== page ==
The Pennsylvania Department of Education explains this, see page 4, question 10 at Chapter 4 FAQ:
So, as long as a parent or guardian reviews the state assessment and provides a written statement providing his/her written objection for religious purposes (however vague that objection may be), the child must be excused from the assessment. PDE will not provide an opinion as to what is a proper religious objection.  
However, this false statement, and other similar false statements have been given to parents from their school districts:
The Pennsylvania Department of Education has made it clear that any objection to the testing materials for religious reasons must be specific in nature, must note the specific question or questions that are objectionable and the specific, religious reason for your objection. Please note a general statement of religious objection does not meet the intention of this review and will not be considered for possible exemption.
 
2.  My child is opted out of the PSSA testing, what will they do while their classmates are taking the PSSA's?
According to the Pennsylvania Department of Education (PDE) on page 9 of the PSSA Handbook:
If the student is excused from the assessment due to parental or guardian request, school personnel must provide an alternative learning environment for the student during the assessment and select “Student had a parental request for exclusion from the assessment."     

 

3.  When can I schedule to review the PSSA?  My school district has offered limited hours which makes it difficult for me to schedule a time to review.  

From page 9 of the 2015 PSSA Handbook for Assessment Coordinators:
Districts must provide a convenient time for the review. This may include an evening review time, if requested.

 

4. For more information about the Opt-Out Protocol: Parental request to view the PSSA and Keystone Exams-District Protocol

This document describes the process of opting out of PSSAs and Keystone exams. It was provided to ALL principals in the Philadelphia School District by the Office of Curriculum and Assessment. If you encounter school administrators who are are NOT following this protocol, immediately send an email to optoutphilly@gmail.com, so that we can work to resolve the issue. No one should feel bullied or intimidated for exercising their legal right to review and opt out of these assessments on religious grounds. 

 

What other questions do you have about Opting Out? Let us know on facebooktwitter or at contact@workingeducators.org!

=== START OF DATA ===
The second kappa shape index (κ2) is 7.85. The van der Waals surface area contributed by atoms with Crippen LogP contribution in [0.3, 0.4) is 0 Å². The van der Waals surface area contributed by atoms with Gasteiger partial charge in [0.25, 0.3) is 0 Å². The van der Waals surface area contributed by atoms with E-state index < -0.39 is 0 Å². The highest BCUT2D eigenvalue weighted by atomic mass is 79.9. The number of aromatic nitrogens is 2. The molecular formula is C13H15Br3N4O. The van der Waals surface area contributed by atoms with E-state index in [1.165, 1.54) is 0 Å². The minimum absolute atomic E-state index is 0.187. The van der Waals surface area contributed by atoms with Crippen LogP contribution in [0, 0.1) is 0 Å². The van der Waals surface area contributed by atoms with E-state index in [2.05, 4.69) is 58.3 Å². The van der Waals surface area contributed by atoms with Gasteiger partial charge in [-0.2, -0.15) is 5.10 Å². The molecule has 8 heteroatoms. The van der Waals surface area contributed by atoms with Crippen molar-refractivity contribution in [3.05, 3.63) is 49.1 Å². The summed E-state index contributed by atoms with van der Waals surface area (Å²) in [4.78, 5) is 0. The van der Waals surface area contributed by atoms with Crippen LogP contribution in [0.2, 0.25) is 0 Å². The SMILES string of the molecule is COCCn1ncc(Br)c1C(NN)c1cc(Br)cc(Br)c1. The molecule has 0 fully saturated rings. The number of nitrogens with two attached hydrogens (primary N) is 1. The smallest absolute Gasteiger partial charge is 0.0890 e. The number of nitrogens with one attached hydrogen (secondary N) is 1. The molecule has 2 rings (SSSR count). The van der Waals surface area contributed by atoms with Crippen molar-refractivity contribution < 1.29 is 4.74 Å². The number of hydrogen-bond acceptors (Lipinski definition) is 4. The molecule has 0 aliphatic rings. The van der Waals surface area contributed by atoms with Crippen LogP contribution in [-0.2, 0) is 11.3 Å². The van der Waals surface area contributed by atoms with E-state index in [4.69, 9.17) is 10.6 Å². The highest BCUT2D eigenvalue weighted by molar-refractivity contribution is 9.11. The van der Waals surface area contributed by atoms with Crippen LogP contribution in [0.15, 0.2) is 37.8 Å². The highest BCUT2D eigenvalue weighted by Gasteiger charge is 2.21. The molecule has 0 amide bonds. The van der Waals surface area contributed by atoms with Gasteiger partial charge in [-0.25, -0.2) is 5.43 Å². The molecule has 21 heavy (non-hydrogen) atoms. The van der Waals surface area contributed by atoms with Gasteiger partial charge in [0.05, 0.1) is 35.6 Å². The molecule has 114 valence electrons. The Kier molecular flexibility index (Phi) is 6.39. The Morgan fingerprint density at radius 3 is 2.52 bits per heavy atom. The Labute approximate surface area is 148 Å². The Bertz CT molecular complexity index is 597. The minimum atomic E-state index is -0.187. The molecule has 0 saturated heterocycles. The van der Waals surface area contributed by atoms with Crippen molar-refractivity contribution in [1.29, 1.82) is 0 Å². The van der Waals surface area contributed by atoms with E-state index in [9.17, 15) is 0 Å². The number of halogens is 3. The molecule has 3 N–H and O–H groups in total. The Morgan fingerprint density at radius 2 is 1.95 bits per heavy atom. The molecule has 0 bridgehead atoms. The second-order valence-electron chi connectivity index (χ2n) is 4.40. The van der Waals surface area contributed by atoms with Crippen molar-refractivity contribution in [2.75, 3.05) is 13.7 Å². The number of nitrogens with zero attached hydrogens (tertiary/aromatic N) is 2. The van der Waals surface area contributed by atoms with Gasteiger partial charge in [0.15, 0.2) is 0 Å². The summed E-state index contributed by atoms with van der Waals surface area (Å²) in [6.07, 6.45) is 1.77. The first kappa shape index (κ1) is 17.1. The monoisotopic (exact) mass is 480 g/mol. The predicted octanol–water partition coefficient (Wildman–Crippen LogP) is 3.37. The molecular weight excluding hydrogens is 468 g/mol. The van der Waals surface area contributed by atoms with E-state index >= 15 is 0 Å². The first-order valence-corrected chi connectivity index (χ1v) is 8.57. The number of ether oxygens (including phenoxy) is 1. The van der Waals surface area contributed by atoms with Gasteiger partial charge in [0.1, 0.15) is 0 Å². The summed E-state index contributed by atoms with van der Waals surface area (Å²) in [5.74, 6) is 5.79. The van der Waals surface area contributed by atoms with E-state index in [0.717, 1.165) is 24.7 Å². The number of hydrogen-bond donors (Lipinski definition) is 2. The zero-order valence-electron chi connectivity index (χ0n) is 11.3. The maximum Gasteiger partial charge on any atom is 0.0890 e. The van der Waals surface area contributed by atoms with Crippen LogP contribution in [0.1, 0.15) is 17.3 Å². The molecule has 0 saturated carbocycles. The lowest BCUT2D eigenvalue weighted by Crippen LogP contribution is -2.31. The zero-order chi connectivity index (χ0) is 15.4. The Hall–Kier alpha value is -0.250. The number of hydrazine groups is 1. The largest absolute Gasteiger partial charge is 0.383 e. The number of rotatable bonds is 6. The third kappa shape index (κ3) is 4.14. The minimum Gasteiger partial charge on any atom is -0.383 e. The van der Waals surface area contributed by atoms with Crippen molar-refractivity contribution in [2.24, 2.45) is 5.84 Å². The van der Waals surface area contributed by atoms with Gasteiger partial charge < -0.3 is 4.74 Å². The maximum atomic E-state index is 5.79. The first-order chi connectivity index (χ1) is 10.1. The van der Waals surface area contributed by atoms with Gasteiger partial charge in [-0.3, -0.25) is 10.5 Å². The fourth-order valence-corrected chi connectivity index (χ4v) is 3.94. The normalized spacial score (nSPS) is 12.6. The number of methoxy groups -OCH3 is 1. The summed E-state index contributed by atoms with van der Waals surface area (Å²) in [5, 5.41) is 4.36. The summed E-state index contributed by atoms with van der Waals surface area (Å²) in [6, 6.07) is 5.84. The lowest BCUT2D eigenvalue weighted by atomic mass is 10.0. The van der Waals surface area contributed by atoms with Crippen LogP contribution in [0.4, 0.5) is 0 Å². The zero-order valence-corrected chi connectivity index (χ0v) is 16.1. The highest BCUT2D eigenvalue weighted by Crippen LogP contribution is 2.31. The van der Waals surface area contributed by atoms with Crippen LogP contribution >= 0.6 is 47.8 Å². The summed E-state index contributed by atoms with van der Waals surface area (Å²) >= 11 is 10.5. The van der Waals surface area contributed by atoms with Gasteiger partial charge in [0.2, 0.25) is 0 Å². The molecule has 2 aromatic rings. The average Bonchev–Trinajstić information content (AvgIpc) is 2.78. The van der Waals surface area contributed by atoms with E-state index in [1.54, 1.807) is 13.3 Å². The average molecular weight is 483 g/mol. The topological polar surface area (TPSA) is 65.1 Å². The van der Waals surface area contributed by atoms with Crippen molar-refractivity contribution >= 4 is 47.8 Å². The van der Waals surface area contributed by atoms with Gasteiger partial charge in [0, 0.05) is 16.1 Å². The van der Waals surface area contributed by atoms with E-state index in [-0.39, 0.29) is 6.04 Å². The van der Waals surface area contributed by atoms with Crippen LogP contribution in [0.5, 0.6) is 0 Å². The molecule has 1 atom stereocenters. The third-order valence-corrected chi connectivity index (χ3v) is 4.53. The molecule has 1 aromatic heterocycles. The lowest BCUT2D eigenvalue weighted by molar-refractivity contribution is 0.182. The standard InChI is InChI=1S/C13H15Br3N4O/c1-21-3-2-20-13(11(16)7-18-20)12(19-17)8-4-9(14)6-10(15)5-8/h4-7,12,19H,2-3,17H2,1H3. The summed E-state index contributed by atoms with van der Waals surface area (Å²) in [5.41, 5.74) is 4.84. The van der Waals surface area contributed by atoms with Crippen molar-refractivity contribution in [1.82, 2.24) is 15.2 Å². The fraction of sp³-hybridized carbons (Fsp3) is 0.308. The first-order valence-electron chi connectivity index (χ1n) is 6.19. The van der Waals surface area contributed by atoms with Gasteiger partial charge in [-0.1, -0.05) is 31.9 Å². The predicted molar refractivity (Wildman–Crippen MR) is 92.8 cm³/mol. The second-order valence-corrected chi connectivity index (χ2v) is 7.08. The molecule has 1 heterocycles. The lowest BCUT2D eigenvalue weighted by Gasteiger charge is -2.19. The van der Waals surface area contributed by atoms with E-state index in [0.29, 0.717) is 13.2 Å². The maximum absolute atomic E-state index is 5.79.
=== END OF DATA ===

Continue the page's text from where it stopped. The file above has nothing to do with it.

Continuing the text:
Reposted from Opt Out Pennsylvania Blog.

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Opting Out in PA

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Update 3/26: Over 350 families have submitted their information to our Opt Outs in PA map!

Update 3/16: Almost 250 families have submitted their plans to opt out to our state-wide map! Check out which schools near you are opting out. If your family plans to opt out this PSSA season, make sure to submit your own info below.

-Would you like to opt your child out of PSSA's? Complete this simple form and give it to your child's principal to start the process. Feel free to share with other parents.

-Not sure of the Opt Out process? This document describes the process of opting out of PSSAs and Keystone exams, and was provided to ALL principals in the Philadelphia School District by the Office of Curriculum and Assessment. 

-Opting out can be a scary process- make sure to check out our frequently asked questions page.

-Want to see if anyone else in your area is opting out? Click here to view the map of planned Opt Outs in PA, or take a look below!

Do you plan to opt out? Complete this form and add your child's school to the map!

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The WE Guide to Building Power in the 2015 Elections

Working Educators is a group of educators, parents, and communities working to take defense of public education into our own hands. We know what our schools need, and we have the power to stand up for our schools by influencing the upcoming May primary elections for Mayor, City Council, and Judicial seats.

Whether you're new to the political world or an experienced campaigner, we need you! We're hoping to have vocal educators and allies at EVERY candidate forum happening over the next few months. 

Not sure what to say? Don't worry! Below you will find a script our Political Committee has put together that will make every candidate aware of our power. And there are printable copies for all of your friends, too.

You will find a list below of all the forums. Please sign-up for which forum you plan on attending, so that we can make sure all forums are covered and be in touch about strategy.

Sign up here to let us know which forums you plan on attending.

Want to get more involved in WE's political work to stand up for public education this election? Email contact@workingeducators.org for more ways to get involved.

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(WE members pose with Council Candidates Helen Gym and Kristin Combs at a WE Happy Hour)

1) Political Script for Caucus Members